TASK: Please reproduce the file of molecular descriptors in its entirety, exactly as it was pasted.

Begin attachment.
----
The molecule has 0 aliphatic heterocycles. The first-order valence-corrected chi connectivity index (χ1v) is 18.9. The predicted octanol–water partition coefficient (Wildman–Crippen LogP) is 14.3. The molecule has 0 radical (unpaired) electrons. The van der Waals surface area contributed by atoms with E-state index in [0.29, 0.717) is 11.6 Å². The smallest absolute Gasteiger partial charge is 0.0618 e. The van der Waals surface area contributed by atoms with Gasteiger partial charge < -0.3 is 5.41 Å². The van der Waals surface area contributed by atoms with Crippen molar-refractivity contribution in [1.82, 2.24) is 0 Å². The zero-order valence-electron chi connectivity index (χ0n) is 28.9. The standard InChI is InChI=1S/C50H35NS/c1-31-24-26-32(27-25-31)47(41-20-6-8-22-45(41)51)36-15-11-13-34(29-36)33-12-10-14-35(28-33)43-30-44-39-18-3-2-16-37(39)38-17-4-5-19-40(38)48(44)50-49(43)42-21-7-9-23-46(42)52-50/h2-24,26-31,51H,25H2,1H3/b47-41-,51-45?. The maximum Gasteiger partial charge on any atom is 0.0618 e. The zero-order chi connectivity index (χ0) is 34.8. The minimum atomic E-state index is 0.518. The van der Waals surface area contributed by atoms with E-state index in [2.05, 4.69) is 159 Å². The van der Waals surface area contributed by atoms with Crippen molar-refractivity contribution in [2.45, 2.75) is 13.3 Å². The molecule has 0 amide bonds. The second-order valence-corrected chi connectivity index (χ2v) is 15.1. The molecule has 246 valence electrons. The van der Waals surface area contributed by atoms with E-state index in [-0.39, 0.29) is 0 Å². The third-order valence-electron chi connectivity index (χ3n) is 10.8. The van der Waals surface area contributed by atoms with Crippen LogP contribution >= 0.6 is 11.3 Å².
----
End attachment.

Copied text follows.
The molecule has 0 aliphatic heterocycles. The first-order valence-corrected chi connectivity index (χ1v) is 18.9. The predicted octanol–water partition coefficient (Wildman–Crippen LogP) is 14.3. The molecule has 0 radical (unpaired) electrons. The van der Waals surface area contributed by atoms with E-state index in [0.29, 0.717) is 11.6 Å². The smallest absolute Gasteiger partial charge is 0.0618 e. The van der Waals surface area contributed by atoms with Gasteiger partial charge < -0.3 is 5.41 Å². The van der Waals surface area contributed by atoms with Crippen molar-refractivity contribution in [1.82, 2.24) is 0 Å². The zero-order valence-electron chi connectivity index (χ0n) is 28.9. The standard InChI is InChI=1S/C50H35NS/c1-31-24-26-32(27-25-31)47(41-20-6-8-22-45(41)51)36-15-11-13-34(29-36)33-12-10-14-35(28-33)43-30-44-39-18-3-2-16-37(39)38-17-4-5-19-40(38)48(44)50-49(43)42-21-7-9-23-46(42)52-50/h2-24,26-31,51H,25H2,1H3/b47-41-,51-45?. The maximum Gasteiger partial charge on any atom is 0.0618 e. The zero-order chi connectivity index (χ0) is 34.8. The minimum atomic E-state index is 0.518. The van der Waals surface area contributed by atoms with E-state index in [2.05, 4.69) is 159 Å². The van der Waals surface area contributed by atoms with Crippen molar-refractivity contribution in [2.45, 2.75) is 13.3 Å². The molecule has 0 amide bonds. The second-order valence-corrected chi connectivity index (χ2v) is 15.1. The molecule has 246 valence electrons. The van der Waals surface area contributed by atoms with E-state index in [-0.39, 0.29) is 0 Å². The third-order valence-electron chi connectivity index (χ3n) is 10.8. The van der Waals surface area contributed by atoms with Crippen LogP contribution >= 0.6 is 11.3 Å².